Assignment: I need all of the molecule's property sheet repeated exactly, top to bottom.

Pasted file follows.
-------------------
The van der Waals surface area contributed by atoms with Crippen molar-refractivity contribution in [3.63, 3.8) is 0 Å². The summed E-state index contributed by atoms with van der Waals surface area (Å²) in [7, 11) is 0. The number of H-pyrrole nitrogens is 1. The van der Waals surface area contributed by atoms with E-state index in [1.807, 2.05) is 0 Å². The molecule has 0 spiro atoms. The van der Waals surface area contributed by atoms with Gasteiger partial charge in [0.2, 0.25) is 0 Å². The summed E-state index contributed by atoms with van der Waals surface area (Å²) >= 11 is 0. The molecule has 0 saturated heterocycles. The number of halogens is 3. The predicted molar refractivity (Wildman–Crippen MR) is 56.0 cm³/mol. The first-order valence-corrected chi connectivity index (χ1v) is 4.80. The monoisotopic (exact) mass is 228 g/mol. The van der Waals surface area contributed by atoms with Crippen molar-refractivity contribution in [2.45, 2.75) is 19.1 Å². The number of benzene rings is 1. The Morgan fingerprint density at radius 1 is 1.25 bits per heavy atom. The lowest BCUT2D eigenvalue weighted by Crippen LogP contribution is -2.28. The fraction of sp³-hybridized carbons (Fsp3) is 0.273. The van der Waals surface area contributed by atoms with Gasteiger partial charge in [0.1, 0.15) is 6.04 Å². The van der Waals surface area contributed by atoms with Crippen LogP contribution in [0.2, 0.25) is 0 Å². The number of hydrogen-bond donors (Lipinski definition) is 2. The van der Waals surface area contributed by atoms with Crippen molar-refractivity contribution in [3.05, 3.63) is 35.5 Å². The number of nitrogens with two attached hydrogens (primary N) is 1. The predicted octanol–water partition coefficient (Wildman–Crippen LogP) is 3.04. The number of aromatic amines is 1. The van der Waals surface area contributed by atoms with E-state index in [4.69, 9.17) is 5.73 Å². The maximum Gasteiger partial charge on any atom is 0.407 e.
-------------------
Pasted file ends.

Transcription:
The van der Waals surface area contributed by atoms with Crippen molar-refractivity contribution in [3.63, 3.8) is 0 Å². The summed E-state index contributed by atoms with van der Waals surface area (Å²) in [7, 11) is 0. The number of H-pyrrole nitrogens is 1. The van der Waals surface area contributed by atoms with E-state index in [1.807, 2.05) is 0 Å². The molecule has 0 spiro atoms. The van der Waals surface area contributed by atoms with Gasteiger partial charge in [0.2, 0.25) is 0 Å². The summed E-state index contributed by atoms with van der Waals surface area (Å²) >= 11 is 0. The molecule has 0 saturated heterocycles. The number of halogens is 3. The predicted molar refractivity (Wildman–Crippen MR) is 56.0 cm³/mol. The first-order valence-corrected chi connectivity index (χ1v) is 4.80. The monoisotopic (exact) mass is 228 g/mol. The van der Waals surface area contributed by atoms with Crippen molar-refractivity contribution in [2.45, 2.75) is 19.1 Å². The number of benzene rings is 1. The Morgan fingerprint density at radius 1 is 1.25 bits per heavy atom. The lowest BCUT2D eigenvalue weighted by Crippen LogP contribution is -2.28. The fraction of sp³-hybridized carbons (Fsp3) is 0.273. The van der Waals surface area contributed by atoms with Gasteiger partial charge in [0.1, 0.15) is 6.04 Å². The van der Waals surface area contributed by atoms with Crippen LogP contribution in [0.2, 0.25) is 0 Å². The number of hydrogen-bond donors (Lipinski definition) is 2. The van der Waals surface area contributed by atoms with Crippen molar-refractivity contribution in [3.05, 3.63) is 35.5 Å². The number of nitrogens with two attached hydrogens (primary N) is 1. The predicted octanol–water partition coefficient (Wildman–Crippen LogP) is 3.04. The number of aromatic amines is 1. The van der Waals surface area contributed by atoms with E-state index in [4.69, 9.17) is 5.73 Å². The maximum Gasteiger partial charge on any atom is 0.407 e.